Do Young Children have Racial Biases?by Yash Saboo October 20 2017, 9:33 am Estimated Reading Time: 2 mins, 47 secs
Children notice difference across racial lines. Even from a very young age, babies scan a face differently if it belongs to someone of a different race, suggesting that racial bias may be hardwired. But noticing the difference is not the same as having negative or positive beliefs around difference. Those types of judgments develop over time and are influenced by many things, including the social climate children grow up in and the experiences they have that confirm or disprove their biases.
A recent study published in the journal Child Development is the first to show a lasting effect -- and in kids young enough to not be too set in their ways.
Co-authored by researchers from the Ontario Institute for Studies in Education (OISE) at the University of Toronto and their international colleagues, the study's two 20-minute sessions with 4- to 6-year-old Chinese children, in which they played with a touch-screen app to distinguish individual black faces, significantly reduced their implicit anti-black bias. This bias reduction lasted for at least two months.
Here’s how a version of the test to detect an implicit bias that favours white people over black people would work: a series of black and white faces on a touchscreen device is shown to the participants. Each photo is accompanied by a cartoon smile on one side of the screen and a cartoon frown on the other.
In the first part of the test, participants are asked to touch the cartoon smile as quickly as possible whenever a black face appears, and the cartoon frown as quickly as possible whenever a white face appears. In another part of the test, the instructions are reversed.
The difference in the amount of time it takes to follow one set of instructions versus the other is used to compute the individual’s level of implicit bias. The reasoning is that it takes more time and effort to respond in ways that go against our intuitions.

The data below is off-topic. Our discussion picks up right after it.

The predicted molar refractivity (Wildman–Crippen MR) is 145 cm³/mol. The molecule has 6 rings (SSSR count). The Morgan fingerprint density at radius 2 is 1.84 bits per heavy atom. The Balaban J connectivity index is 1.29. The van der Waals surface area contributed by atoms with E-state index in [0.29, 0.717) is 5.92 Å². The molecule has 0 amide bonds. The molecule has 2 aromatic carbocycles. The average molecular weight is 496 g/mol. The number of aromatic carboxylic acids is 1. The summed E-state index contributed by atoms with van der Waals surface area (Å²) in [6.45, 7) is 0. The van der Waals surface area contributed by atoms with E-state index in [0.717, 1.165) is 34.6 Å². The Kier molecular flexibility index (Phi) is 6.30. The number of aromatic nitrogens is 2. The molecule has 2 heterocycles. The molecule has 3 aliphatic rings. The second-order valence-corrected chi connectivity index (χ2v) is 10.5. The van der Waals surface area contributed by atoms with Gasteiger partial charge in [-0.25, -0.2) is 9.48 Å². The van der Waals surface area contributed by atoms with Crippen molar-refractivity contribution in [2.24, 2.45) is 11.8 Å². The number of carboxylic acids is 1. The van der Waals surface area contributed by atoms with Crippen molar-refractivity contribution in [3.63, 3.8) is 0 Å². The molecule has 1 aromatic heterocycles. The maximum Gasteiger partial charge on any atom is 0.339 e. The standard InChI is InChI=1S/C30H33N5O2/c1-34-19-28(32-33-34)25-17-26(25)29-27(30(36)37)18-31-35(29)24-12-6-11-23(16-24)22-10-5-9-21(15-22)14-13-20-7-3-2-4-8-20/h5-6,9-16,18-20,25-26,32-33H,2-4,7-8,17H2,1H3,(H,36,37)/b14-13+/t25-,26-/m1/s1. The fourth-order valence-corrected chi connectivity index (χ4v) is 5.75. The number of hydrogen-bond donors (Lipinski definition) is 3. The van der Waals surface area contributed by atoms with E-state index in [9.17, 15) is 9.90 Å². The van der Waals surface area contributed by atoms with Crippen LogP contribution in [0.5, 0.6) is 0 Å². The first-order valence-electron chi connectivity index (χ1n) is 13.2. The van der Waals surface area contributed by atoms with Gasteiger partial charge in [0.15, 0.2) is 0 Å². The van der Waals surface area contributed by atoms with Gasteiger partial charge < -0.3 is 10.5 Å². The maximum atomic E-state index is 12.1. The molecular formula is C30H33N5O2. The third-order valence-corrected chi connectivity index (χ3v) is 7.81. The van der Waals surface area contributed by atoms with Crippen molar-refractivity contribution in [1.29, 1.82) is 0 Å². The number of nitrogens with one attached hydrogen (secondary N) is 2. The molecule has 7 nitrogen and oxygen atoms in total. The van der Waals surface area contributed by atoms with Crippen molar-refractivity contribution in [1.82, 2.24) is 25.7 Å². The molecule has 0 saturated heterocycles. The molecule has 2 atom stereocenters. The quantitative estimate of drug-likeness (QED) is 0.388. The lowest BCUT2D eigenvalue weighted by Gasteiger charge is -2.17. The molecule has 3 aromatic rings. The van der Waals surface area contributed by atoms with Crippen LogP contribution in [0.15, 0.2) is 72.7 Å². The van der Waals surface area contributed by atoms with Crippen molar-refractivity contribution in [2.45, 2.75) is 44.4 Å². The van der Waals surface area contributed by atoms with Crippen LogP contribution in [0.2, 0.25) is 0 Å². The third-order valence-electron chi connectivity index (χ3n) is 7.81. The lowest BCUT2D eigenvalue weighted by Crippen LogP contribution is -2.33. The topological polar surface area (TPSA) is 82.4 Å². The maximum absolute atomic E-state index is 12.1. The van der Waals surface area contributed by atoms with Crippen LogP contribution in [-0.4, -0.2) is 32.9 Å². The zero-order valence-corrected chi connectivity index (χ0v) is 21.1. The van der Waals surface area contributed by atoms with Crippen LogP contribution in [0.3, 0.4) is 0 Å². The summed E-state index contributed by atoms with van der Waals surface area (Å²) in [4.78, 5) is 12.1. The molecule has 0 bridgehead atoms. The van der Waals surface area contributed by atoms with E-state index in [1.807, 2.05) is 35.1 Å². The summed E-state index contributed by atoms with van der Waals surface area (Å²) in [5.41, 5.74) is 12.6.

"There are two key findings here," said Dr. Lee. "First, using our app, young children can quickly learn to recognize people from a particular race other than their own, which is an important social skill for children living in the globalized environment. Second and more importantly, an added benefit of learning to identify people from another race as individuals is the reduction of their implicit racial bias against that race."
First author on the study, Miao K. Qian, a PhD student at OISE at the University of Toronto and an affiliated researcher at Hangzhou Normal University, said that before conducting this study, she was "shocked" to learn that children, even at age 3, already show implicit racial bias against other race people.
However, these biases can change over time. For example, young black children in Cameroon show an implicit bias in favour of black people versus white people as part of a general tendency to prefer in-group members, who are people who share characteristics with you. But this pattern reverses in adulthood because individuals are repeatedly exposed to cultural messages indicating that white people have higher social status than black people.
The problem of racial bias is not one that can be solved by addressing the beliefs of individuals alone. Tackling the problem also requires addressing the broader social and economic factors that promote and maintain biased beliefs and behaviours.